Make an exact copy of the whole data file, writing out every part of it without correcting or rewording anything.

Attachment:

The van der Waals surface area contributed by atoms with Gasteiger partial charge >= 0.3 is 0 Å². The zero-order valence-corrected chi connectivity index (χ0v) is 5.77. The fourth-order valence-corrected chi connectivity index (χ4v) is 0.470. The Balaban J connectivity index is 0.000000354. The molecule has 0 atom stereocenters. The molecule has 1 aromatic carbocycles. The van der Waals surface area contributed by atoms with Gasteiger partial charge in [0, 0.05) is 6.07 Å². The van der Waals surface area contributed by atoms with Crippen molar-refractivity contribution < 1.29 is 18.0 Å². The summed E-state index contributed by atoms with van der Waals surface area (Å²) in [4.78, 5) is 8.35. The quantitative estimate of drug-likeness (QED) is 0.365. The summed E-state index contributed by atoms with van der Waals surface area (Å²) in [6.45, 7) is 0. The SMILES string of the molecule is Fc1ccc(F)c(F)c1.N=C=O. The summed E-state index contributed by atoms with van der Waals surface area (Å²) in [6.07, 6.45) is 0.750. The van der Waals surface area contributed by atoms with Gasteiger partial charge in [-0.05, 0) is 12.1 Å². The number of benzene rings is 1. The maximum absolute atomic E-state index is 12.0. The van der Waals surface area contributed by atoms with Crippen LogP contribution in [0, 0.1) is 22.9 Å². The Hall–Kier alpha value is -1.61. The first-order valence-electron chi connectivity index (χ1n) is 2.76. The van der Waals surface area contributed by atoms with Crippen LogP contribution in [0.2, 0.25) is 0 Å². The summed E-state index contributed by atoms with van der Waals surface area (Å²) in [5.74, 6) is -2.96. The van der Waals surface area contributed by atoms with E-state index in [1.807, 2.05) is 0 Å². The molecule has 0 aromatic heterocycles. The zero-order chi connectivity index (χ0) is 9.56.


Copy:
The van der Waals surface area contributed by atoms with Gasteiger partial charge >= 0.3 is 0 Å². The zero-order valence-corrected chi connectivity index (χ0v) is 5.77. The fourth-order valence-corrected chi connectivity index (χ4v) is 0.470. The Balaban J connectivity index is 0.000000354. The molecule has 0 atom stereocenters. The molecule has 1 aromatic carbocycles. The van der Waals surface area contributed by atoms with Gasteiger partial charge in [0, 0.05) is 6.07 Å². The van der Waals surface area contributed by atoms with Crippen molar-refractivity contribution < 1.29 is 18.0 Å². The summed E-state index contributed by atoms with van der Waals surface area (Å²) in [4.78, 5) is 8.35. The quantitative estimate of drug-likeness (QED) is 0.365. The summed E-state index contributed by atoms with van der Waals surface area (Å²) in [6.45, 7) is 0. The SMILES string of the molecule is Fc1ccc(F)c(F)c1.N=C=O. The summed E-state index contributed by atoms with van der Waals surface area (Å²) in [6.07, 6.45) is 0.750. The van der Waals surface area contributed by atoms with Gasteiger partial charge in [-0.05, 0) is 12.1 Å². The number of benzene rings is 1. The maximum absolute atomic E-state index is 12.0. The van der Waals surface area contributed by atoms with Crippen LogP contribution in [0, 0.1) is 22.9 Å². The Hall–Kier alpha value is -1.61. The first-order valence-electron chi connectivity index (χ1n) is 2.76. The van der Waals surface area contributed by atoms with Crippen LogP contribution in [0.2, 0.25) is 0 Å². The summed E-state index contributed by atoms with van der Waals surface area (Å²) in [5.74, 6) is -2.96. The van der Waals surface area contributed by atoms with E-state index in [1.807, 2.05) is 0 Å². The molecule has 0 aromatic heterocycles. The zero-order chi connectivity index (χ0) is 9.56.